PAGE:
The girls were welcomed by their relatives in a ceremony in Abuja

In an emotional ceremony in the capital Abuja, one of the girls said they had survived for 40 days without food and narrowly escaped death at least once.

It is unclear how the release was negotiated, but an official says talks are under way to free some more girls.

Of the 276 students kidnapped in April 2014, 197 are still missing.

One of the girls freed said during a Christian ceremony in Abuja: “I was… [in] the woods when the plane dropped a bomb near me but I wasn’t hurt.

“We had no food for one month and 10 days but we did not die. We thank God,” she added, speaking in the local Hausa language.

Many of the kidnapped students were Christian but had been forcibly converted to Islam during captivity.

Another girl said: “We never imagined that we would see this day but, with the help of God, we were able to come out of enslavement.”

Excited relatives were waiting to be reunited with the girls, who were released last Thursday.

One parent said: “We thank God. I never thought I was going to see my daughter again but here she is… Those who are still out there – may God bring them back to be reunited with their parents.”


Boko Haram has shown some of those kidnapped in its propaganda videos

Nigerian authorities have denied reports that captured Boko Haram fighters were swapped for the girls. But one security official told the BBC that four commanders had been freed.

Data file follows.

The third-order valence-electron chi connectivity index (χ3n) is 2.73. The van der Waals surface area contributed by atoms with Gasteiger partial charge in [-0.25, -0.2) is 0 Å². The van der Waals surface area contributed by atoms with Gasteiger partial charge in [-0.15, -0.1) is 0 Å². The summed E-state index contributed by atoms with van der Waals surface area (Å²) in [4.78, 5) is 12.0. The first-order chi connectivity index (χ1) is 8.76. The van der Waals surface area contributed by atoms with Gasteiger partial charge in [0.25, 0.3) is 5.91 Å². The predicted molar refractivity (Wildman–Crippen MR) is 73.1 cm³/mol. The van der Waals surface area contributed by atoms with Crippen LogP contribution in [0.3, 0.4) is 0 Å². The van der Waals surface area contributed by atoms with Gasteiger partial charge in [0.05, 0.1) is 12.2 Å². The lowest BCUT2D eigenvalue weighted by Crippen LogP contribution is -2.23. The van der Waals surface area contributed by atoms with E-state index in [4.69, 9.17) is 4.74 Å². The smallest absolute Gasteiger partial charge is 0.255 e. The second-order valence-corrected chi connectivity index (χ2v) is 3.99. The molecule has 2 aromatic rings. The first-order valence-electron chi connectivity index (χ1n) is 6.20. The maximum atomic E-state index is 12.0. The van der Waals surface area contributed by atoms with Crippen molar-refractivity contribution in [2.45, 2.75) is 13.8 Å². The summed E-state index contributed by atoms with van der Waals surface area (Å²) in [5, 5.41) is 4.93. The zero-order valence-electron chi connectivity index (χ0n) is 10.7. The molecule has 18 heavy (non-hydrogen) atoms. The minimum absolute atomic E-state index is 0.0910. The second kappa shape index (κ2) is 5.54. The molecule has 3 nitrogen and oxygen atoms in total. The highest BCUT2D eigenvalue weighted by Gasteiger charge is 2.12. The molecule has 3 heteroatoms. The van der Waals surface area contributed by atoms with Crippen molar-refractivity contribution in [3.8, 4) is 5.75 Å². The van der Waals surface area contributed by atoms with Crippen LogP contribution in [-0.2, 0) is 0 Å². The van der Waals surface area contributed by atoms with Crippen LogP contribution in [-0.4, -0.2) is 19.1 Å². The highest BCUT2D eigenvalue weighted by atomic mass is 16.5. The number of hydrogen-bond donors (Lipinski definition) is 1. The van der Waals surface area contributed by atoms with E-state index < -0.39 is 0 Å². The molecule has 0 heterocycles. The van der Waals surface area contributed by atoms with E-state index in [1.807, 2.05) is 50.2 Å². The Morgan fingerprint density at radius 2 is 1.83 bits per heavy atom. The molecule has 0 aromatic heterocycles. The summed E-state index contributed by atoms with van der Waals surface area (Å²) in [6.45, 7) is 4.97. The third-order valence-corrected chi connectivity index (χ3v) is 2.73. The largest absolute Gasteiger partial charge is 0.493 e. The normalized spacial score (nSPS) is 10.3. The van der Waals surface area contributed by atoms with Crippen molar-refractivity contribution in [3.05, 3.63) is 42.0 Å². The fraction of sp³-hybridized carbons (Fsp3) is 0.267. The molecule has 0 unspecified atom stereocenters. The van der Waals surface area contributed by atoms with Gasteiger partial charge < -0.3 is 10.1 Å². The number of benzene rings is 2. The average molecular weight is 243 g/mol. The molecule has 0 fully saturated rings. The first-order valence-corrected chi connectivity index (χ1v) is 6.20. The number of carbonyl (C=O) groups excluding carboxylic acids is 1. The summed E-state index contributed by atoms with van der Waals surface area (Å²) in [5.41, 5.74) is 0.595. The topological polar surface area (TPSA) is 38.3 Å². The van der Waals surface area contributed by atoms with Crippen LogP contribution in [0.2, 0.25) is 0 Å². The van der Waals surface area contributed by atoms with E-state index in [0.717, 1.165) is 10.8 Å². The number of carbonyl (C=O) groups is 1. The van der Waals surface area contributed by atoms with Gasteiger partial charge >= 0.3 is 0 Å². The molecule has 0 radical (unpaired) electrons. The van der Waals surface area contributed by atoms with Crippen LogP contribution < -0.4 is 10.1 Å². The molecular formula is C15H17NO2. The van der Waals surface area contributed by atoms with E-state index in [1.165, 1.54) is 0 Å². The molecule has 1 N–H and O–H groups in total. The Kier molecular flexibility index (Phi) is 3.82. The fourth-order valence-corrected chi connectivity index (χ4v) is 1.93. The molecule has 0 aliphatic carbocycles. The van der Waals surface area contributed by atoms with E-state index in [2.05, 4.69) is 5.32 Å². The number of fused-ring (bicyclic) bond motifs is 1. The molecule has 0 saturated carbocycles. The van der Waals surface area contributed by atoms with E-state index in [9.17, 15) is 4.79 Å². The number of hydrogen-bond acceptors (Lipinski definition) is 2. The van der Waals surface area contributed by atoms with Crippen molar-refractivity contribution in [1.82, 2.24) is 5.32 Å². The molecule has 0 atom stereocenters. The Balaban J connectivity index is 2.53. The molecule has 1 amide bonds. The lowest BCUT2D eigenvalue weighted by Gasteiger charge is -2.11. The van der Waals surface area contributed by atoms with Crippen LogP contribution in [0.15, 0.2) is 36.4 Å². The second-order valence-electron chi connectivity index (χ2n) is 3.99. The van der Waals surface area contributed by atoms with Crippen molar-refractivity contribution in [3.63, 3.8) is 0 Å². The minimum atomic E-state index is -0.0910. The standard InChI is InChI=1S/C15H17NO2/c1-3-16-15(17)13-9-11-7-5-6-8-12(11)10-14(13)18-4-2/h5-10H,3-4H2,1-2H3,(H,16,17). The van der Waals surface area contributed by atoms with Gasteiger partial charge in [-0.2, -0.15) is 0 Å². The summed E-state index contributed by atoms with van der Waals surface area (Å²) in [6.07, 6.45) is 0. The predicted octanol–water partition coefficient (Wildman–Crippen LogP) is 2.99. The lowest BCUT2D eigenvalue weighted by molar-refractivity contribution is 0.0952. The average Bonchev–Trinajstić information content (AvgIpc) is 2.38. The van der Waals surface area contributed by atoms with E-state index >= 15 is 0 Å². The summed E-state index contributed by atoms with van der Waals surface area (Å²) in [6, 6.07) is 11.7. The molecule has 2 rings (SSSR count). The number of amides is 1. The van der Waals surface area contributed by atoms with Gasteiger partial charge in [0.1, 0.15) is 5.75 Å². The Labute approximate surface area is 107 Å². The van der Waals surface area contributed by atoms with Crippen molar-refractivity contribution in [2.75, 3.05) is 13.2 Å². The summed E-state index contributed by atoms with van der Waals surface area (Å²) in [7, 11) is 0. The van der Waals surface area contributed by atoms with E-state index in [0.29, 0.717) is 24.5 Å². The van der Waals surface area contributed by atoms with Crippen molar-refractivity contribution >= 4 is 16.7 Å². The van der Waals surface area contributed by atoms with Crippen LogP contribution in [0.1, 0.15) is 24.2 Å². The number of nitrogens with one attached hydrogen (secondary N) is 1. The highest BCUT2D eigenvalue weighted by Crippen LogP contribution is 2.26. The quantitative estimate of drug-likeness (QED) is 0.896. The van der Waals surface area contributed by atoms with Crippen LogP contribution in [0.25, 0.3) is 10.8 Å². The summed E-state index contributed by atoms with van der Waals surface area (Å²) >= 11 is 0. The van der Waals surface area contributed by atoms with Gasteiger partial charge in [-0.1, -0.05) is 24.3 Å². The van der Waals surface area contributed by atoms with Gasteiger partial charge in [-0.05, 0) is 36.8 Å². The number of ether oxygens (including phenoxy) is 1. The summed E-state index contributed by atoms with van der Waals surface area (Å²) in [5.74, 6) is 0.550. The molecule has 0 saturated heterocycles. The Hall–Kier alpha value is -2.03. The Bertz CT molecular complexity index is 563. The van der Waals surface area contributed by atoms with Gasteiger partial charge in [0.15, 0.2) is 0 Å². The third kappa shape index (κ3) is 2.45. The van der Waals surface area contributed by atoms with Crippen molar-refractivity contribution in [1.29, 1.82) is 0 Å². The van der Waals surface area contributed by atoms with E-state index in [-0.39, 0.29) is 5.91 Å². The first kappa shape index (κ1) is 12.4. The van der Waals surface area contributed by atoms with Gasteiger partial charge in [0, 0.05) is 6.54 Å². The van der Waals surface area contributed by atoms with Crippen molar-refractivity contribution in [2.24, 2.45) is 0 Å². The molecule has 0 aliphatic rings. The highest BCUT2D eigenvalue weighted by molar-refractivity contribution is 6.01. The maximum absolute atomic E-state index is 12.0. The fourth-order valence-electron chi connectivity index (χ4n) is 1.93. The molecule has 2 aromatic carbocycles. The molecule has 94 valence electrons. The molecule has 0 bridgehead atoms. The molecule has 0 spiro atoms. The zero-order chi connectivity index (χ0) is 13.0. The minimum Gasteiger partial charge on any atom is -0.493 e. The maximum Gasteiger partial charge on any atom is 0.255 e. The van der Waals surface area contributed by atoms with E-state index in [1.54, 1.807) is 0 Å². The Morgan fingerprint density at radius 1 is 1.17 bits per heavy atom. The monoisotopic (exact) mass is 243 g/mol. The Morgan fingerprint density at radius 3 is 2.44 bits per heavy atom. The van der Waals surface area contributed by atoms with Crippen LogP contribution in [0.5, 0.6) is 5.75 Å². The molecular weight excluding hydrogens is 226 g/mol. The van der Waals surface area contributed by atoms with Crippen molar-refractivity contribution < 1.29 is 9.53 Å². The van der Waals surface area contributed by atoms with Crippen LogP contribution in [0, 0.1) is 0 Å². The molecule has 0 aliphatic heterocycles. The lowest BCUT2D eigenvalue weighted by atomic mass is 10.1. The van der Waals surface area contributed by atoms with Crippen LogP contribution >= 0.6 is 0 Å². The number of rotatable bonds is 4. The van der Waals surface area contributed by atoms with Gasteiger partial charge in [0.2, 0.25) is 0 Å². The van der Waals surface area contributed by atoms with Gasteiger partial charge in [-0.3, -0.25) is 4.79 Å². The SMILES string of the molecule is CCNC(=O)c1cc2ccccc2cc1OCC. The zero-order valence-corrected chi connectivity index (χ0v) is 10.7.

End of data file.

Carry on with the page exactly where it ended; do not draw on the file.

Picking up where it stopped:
The AP news agency also reported that a “handsome ransom”, in the millions of dollars, was paid by the Swiss government on behalf of the Nigerian government.

Nigeria’s Information Minister Lai Mohammed said Thursday’s release was “the first step” for the liberation of all the remaining girls.

“Already we are on phase two and we are already in discussions,” he told journalists on Sunday.

“But of course you know these are very delicate negotiations, there are some promises we made also about the confidentiality of the entire exercise and we intend to keep them.”


Nigeria’s Vice President Yemi Osinbajo (right) welcomed the released girls

Some of the kidnapped girls managed to escape within hours of their kidnapping, mostly by jumping off lorries and running into nearby bushes.

In total, 219 girls were captured and taken away. But it appears that some of the girls may have died in captivity.

And reports say that, following more than two years in captivity and after being married off to Boko Haram fighters, some of the girls do not want to go home.


Source: BBC News